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Well, is there any information?
I saw the 2012 ATV Lineup, but no 700 in it (yet)

I'm just curious if there are going to be any big changes etcetera
 

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New stuff from Yamaha? It's been a while since that happened... hehe
 

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prbably another technology breakthough yamaha style....meaning different graphics
 

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prbably another technology breakthough yamaha style....meaning different graphics
Or we might be lucky and get a serious advance like a temp gauge...

On a more serious note, the 2012 model release is in 2 phase and only phase 1 was done so far from what I hear. There are very unsubstantiated rumors of a Yamaha v-twin but I'd fall off my chair if that happened. As long as the Raptor will be such a good seller, they'll just keep milking the cow.

IMHO Yamaha is sitting on it's laurels just like all the other Japanese brands. Polaris and Can-AM are pretty much running alone in front of the ATV market right now (looking at the big picture, not sports-ATV specifically).

Then again... Yamaha in the early 2000's made a couple of dramatic leaps to get ahead of the market. Both the Raptor 660 and Grizzly 660's where pretty amazing machines for their time...
 

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They wont release all the quads till around october usually, well yamaha did come out with the yfz 450 r and x and raptor 250 & 125, well see if they do anything to this years or not,they need to soon but it is the number one selling sport quad for a reason. Hopefully yamaha doesn't do to the raptor700 what they did to the banshee, you know not change anything for like 20 yrs
 

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you make the banshee sound like it was a bad thing, i think the banshee is bad ass looking and there was nothing wrong with that engine was there?
 

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Or we might be lucky and get a serious advance like a temp gauge...

On a more serious note, the 2012 model release is in 2 phase and only phase 1 was done so far from what I hear. There are very unsubstantiated rumors of a Yamaha v-twin but I'd fall off my chair if that happened. As long as the Raptor will be such a good seller, they'll just keep milking the cow.

IMHO Yamaha is sitting on it's laurels just like all the other Japanese brands. Polaris and Can-AM are pretty much running alone in front of the ATV market right now (looking at the big picture, not sports-ATV specifically).

Then again... Yamaha in the early 2000's made a couple of dramatic leaps to get ahead of the market. Both the Raptor 660 and Grizzly 660's where pretty amazing machines for their time...
Honda is often accused of the same, "resting on their laurels" mentality. But when you make the most reliable and best selling atvs in the world it's easier to rest on those laurels than when you spent the last millennium (and the first few years of this one) being known as the least reliable atv company (Polaris) or were an overpriced afterthought until the 2006 outlander redesign and 800 engine debuted (can-am, formally bombardier) again with an astronomical price tag.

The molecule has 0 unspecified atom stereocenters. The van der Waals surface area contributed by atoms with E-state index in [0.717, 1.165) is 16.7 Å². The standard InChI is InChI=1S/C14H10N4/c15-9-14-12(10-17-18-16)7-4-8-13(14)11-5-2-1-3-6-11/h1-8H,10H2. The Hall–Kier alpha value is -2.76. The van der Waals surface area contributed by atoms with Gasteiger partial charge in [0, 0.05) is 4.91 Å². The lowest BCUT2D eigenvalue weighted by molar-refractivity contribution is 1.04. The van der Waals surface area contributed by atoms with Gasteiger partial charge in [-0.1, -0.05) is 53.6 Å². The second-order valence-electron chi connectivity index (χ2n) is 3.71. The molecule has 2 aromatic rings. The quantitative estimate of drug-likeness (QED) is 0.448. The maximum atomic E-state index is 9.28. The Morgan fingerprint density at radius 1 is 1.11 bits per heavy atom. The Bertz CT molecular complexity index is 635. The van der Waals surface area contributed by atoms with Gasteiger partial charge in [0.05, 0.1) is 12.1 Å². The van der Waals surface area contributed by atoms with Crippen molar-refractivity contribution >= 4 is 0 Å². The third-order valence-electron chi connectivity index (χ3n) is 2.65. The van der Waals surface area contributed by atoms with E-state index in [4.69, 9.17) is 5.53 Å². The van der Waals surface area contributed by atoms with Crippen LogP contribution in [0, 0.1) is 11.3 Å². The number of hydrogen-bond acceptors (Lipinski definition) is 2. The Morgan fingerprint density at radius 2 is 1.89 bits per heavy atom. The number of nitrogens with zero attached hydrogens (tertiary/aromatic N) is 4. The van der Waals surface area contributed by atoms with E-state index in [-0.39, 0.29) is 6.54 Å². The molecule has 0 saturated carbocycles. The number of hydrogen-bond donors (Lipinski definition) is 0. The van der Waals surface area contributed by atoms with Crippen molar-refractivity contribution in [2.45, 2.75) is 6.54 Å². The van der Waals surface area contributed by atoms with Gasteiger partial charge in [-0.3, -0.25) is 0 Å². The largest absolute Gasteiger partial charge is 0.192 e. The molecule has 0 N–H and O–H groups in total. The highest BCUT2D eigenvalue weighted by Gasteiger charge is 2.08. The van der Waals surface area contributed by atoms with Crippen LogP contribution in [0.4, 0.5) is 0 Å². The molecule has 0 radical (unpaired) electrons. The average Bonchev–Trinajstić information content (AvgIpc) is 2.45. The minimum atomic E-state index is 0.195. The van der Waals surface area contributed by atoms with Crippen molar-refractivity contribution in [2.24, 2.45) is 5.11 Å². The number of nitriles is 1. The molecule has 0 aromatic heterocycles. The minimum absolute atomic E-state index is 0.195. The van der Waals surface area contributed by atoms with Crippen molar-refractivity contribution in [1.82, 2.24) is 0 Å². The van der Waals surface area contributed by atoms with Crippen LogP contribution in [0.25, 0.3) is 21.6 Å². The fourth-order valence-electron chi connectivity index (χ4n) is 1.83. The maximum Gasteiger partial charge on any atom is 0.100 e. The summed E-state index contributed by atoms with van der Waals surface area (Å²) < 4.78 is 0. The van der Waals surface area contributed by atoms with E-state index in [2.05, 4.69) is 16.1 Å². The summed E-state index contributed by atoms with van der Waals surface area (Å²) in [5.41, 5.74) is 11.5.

Polaris' HiPo sport quad is the answer to the question that most of us didn't ask, an IRS machine with a very good but carbureted engine, I don't feel that Yamaha will be surpassed if it doesn't update it's sport line. Honda was worried about that and the most successful atv company on the planet built a quad that was a complete flop, the 700XX. When you take a look at the Can-Am 450 (if you can stomach it) you will see that just about everything that made it appealing showed up on the YFZR in 09 and YFZX in 2010.

The big picture includes a lot more than twin cylinder utility quads. While the 600-1000cc giants get the press and the prestige while drawing people into the showroom most of the atvs people actually buy are the midrange singles, from around 350-500cc or so. In these volume sectors Yamaha stacks up pretty well with their grizzly line against those from BRP and Polaris. The grizzly line has been recently updated and includes many of the toys like power steering that were only present on top line atvs just a couple years ago. The best selling atv (of any type) in North America is the Honda Rancher line, btw, which also recently got EPS.

The life of an atv model varies, the banshee lived on basically unchanged for 20 years, the blaster for 15. The warrior has been around for about 25 now with a facelift, and the Honda 400EX for 12 years with the same treatment. But the yfz and raptor 660 have both had comparatively short lifespans, between 5 and 7 years, which isn't that long for vehicles that were very competitive in their classes. Sure we can all think of things we'd like to see on a new Raptor, things we wish we had or wish came on the bike from the factory. And while there will be a new Raptor before too long, there isn't a sport quad model available from another major manufacturer (nor do I expect to see anything new this year) that will make me feel as though the current Raptor 700 has fallen behind the times.